Traditionally, cows’ meals or total mixed (TMRs) are blended in diesel-powered box mixers attached to tractors. Diesel trucks or tractors are also used to deliver the feed to animals throughout the farm. By electrifying the mixers, time spent operating diesel-powered equipment is essentially cut in half. Depending on the size of the dairy, this can mean reducing diesel fuel use by 40 to 60 thousand gallons a year.
Powered by the sun
The transition from diesel power to electricity can be a significant challenge for farmers in California, where rising energy costs are already about two to three times higher than the national average. However, most dairy farms installing electric mixers are also investing in large arrays of solar panels. By powering their operations with clean solar energy captured on the dairy, farmers contribute to the state’s clean energy goals, while also controlling their costs. Many farms like Double Diamond Dairy are also planning to install digesters, which will capture methane emissions from manure and create clean electricity or carbon-negative transportation fuel.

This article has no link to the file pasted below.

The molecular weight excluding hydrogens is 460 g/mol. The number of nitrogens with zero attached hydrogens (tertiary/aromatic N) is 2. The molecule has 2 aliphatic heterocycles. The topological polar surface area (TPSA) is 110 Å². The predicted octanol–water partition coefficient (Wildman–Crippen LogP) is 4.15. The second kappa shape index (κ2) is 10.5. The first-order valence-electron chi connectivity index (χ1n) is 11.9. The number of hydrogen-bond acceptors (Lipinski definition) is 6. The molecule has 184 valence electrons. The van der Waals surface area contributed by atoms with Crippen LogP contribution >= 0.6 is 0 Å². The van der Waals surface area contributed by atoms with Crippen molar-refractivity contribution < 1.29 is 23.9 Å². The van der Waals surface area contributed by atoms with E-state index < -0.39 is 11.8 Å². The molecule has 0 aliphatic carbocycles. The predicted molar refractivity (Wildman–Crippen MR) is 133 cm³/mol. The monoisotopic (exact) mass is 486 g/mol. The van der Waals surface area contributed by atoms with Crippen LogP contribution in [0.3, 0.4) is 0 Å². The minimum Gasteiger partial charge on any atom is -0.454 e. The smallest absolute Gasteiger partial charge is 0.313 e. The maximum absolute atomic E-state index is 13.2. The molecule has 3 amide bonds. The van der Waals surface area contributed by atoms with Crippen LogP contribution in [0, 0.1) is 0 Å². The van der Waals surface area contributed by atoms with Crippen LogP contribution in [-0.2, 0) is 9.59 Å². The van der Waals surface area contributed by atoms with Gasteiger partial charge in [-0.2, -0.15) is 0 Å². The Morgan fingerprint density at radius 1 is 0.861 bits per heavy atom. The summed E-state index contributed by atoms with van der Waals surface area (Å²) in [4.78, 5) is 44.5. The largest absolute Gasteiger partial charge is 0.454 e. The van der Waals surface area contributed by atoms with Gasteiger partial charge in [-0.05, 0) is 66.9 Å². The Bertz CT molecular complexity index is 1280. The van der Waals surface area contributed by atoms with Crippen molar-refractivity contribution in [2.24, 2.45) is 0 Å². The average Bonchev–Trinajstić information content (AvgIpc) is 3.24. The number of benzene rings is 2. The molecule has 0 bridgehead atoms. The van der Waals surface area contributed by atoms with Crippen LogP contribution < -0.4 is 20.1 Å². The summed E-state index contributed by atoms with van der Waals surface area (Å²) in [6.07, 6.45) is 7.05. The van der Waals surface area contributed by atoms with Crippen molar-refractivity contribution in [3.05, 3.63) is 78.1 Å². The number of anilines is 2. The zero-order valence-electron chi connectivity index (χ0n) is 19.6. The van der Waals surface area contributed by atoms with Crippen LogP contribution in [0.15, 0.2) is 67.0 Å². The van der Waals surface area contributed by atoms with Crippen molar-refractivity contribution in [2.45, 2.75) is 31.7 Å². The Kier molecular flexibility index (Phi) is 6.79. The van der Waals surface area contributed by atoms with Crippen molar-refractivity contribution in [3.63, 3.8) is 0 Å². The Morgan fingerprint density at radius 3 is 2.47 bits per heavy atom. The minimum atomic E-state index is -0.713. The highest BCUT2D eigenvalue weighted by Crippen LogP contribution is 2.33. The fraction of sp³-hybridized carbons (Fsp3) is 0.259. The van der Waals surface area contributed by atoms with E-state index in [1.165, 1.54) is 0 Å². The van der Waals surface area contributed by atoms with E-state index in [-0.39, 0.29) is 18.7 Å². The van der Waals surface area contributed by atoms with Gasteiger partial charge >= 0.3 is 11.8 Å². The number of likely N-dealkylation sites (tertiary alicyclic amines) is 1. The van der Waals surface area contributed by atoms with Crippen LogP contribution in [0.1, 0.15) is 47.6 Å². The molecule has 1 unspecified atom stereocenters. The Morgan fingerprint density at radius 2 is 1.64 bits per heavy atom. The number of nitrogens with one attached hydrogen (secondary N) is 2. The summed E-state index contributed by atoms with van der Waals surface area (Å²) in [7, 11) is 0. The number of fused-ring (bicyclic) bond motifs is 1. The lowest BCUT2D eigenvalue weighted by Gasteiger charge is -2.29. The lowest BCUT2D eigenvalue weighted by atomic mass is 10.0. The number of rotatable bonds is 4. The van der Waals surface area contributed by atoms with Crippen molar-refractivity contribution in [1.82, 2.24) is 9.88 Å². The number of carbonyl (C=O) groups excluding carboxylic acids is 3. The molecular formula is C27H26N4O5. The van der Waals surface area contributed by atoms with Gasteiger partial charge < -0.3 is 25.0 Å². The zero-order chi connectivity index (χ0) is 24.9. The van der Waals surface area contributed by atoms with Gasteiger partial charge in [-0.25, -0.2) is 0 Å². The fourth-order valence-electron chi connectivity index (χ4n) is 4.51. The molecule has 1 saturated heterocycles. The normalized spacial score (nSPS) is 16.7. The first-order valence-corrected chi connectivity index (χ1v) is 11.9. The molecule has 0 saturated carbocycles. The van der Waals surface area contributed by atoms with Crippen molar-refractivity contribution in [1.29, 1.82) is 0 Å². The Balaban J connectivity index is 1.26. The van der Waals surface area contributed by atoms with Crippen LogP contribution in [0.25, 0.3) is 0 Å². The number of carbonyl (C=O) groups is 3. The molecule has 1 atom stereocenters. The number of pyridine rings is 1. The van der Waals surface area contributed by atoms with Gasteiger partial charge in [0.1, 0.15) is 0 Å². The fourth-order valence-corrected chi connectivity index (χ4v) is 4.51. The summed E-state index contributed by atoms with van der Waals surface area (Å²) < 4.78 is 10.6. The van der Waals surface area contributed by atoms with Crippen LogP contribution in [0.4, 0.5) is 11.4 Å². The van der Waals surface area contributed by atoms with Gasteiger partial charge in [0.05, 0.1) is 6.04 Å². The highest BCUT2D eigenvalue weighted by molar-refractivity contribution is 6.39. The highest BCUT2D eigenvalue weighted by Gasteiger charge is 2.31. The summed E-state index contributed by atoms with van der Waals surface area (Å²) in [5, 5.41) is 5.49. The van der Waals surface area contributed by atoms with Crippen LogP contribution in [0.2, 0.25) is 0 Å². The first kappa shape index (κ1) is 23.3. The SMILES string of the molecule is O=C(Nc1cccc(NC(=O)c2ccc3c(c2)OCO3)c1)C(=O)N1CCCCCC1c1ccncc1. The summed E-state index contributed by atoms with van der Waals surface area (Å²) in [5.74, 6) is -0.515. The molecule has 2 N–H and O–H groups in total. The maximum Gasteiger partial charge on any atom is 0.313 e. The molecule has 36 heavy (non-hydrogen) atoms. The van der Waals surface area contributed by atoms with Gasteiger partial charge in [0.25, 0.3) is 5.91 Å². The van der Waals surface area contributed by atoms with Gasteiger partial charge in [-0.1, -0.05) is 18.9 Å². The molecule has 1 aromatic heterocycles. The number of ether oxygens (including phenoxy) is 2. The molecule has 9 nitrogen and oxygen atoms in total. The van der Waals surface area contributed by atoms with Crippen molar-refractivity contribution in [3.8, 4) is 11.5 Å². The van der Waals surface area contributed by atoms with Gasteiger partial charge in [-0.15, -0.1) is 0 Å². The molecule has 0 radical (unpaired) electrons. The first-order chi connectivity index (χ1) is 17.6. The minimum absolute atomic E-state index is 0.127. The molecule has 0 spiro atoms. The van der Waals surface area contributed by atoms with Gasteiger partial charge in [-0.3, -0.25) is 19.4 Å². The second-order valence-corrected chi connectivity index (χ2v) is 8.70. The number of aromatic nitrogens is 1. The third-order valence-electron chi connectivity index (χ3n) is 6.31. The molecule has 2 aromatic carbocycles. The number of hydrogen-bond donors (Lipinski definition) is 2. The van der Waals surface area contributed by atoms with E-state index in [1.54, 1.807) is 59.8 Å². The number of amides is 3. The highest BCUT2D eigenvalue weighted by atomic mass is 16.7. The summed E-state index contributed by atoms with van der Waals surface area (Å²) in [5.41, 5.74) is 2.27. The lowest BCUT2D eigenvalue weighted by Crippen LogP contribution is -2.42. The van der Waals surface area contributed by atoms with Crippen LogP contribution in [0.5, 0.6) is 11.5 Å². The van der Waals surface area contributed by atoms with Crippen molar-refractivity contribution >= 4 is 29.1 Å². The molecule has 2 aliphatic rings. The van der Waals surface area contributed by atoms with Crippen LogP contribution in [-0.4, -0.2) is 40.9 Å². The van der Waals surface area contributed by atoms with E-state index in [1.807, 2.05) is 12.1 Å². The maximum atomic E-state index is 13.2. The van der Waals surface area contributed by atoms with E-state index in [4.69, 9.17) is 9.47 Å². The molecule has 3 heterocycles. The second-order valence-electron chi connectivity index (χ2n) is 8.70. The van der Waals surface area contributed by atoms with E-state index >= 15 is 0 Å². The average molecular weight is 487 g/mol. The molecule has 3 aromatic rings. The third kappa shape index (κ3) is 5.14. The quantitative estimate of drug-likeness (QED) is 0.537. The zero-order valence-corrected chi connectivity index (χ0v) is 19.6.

An important partnership
Dairy farmers in the San Joaquin Valley have been making air quality improvements for many years by replacing tractors, electrifying irrigation pumps, and other efforts, often incentived by the District. The Electrified Dairy Feed Mixing Program is the latest example of this long-time partnership. It provides dairy farmers with up to 65 percent of the total cost of eligible equipment and infrastructure, up to a maximum cost effectiveness of $30,000 per ton of emissions reduced. The District aims to have the program approved by the California Air Resources Board for State Implementation Plan (SIP) credit. This would allow the reductions achieved to help the state meet federal Clean Air Act (CAA) requirements. So far, four farms have installed electric mixers and another nine have projects under construction. Ten more applications are in the queue.